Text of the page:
BAGHDAD, (AP) – Relatives wept as the remains of victims from a suicide bombing at a funeral were placed into coffins Wednesday, while police increased the attack’s death toll by four to 36 killed in Baghdad’s deadliest attack since August.
Tuesday’s attack was a reminder of the dangers that persist despite the recent decline in violence in Iraq and of the peril for mass gatherings in a country where the bereaved often find themselves targets.
The bomber detonated his explosives amid men gathered in the capital’s eastern Zayouna neighborhood for the funeral of Nabil Hussein Jassim, a retired Iraqi Army officer killed last week in a car bombing blamed on al-Qaeda in Iraq that had killed 14 people.
“At the end of a three-day mourning period, a terrorist blew up himself in the mourning tent, leaving bodies scattered,” one of the wounded men, who gave his name only as Abu Hasanain, told AP Television from his bed in al-Kindi Teaching Hospital Wednesday.
The funeral bombing was the deadliest attack in the capital since Aug. 1, when a suicide bomber detonated a fuel truck near a gas station, killing 50 people and wounding 60.
In the same Baghdad neighborhood of Zayouna, a roadside bomb targeting a police patrol wounded six people Wednesday — three police and three civilians, a police officer said on condition of anonymity because he was not authorized to release information.
In Baqouba, 35 miles northeast of Baghdad, a suicide bomber detonated his explosives near a hospital in the center of town, killing four people and wounding 23, an official at the hospital’s morgue said on condition of anonymity because he was not authorized to speak to media.
To the north in Mosul, 225 miles northwest of Baghdad, police said they detained a senior local al-Qaeda fighter in a joint operation with police from nearby Tikrit on Tuesday evening.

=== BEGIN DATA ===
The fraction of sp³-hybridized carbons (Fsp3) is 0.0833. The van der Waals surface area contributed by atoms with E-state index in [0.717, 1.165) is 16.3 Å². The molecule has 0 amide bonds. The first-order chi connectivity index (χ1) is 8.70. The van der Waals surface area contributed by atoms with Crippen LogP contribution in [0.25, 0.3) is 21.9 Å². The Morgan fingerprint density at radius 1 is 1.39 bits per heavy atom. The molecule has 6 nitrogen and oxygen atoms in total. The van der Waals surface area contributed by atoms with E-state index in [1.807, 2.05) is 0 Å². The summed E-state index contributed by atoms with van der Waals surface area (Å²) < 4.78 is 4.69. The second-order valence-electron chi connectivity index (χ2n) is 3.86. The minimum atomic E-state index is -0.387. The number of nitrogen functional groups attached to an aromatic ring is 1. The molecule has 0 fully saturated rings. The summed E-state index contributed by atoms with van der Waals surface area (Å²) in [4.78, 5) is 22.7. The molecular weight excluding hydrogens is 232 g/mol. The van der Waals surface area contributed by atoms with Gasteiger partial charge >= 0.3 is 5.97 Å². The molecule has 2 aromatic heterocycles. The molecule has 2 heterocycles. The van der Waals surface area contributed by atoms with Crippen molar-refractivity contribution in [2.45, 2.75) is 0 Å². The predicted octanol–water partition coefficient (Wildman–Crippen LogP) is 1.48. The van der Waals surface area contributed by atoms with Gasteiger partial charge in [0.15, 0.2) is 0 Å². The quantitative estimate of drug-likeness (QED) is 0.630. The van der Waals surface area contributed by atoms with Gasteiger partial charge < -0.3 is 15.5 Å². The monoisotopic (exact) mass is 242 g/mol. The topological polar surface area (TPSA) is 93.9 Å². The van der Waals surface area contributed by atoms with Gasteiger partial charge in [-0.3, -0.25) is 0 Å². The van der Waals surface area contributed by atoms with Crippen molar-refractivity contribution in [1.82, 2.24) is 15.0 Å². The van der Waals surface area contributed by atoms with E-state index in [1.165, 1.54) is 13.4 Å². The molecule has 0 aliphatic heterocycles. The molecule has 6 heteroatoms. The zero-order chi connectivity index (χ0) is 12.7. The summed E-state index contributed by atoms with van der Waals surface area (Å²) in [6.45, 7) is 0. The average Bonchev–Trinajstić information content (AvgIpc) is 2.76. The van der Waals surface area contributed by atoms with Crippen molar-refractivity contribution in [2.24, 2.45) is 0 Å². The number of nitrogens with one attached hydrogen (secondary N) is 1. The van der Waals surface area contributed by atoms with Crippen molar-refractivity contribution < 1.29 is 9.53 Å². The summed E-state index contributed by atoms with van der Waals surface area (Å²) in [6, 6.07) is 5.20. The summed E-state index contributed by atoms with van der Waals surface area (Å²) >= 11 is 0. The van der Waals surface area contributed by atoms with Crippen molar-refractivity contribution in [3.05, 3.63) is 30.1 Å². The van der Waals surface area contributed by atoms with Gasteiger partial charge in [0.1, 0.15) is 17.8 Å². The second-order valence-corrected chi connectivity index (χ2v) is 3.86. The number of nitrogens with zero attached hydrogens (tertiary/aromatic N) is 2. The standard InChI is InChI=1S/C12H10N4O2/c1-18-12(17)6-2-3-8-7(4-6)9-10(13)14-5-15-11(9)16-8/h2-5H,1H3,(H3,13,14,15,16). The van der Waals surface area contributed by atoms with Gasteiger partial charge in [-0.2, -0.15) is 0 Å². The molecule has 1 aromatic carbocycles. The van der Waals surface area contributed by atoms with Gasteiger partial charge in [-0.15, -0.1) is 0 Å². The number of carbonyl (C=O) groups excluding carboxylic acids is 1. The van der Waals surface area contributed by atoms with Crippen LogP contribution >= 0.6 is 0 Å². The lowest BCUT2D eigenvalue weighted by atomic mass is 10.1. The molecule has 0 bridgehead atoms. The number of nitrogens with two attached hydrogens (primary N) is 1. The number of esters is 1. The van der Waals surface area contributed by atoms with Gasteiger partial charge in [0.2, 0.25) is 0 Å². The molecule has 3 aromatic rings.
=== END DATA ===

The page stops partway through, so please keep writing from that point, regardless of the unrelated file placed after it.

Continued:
The suspect, Adnan Khalil al-Faraj, is believed to be a senior al-Qaeda military commander for Mosul and Tikrit, said Brig. Abdul Kareem al-Jubori of Nineveh province’s police.
Despite continuing attacks, there has been a noticeable decrease in violence across the country compared to late 2006 and early 2007, when many feared Iraq was heading toward civil war. The U.S. military says violence has fallen by 60 percent since June.
The drop has been attributed to a combination of the work of predominantly Sunni armed groups who turned against al-Qaeda and are now backed by the U.S. military; a freeze on the activity of the Mahdi Army militia declared by its leader, radical cleric Muqtada al-Sadr; and an extra 30,000 U.S. troops sent into the Baghdad area.
The U.S.-backed armed groups — known as Awakening Councils — are paid salaries of $300 to protect their neighborhoods, and often work with Iraqi security forces or the U.S. military to clear their areas of insurgents or militias.
But the members also have become targets. On Monday, a suicide bomber targeting members of the U.S.-funded movement killed 12 people in Tarmiyah, just north of Baghdad.
Separately, an adviser to Iraqi Prime Minister Nouri al-Maliki said Wednesday that negotiations are expected to begin in mid-January between Iraq and Iran over the cleaning up the strategic Shatt el-Arab waterway.
Talks will focus on removing soil that has eroded into the Iraqi side of the waterway, dredging out sunken ships and removing land mines left over from the Iraq-Iran war in the 1980s, said Sami al-Askari.
No fixed date has been set for the meeting with Tehran, but it is expected to take place this month, al-Askari said. Talks will not involve renegotiating the border through the disputed waterway, which runs between Iran and Iraq and leads to the Persian Gulf.
The waterway provides landlocked-Iraq with its only outlet to the sea, and tensions have flared sporadically between the two countries over the waterway’s delineation.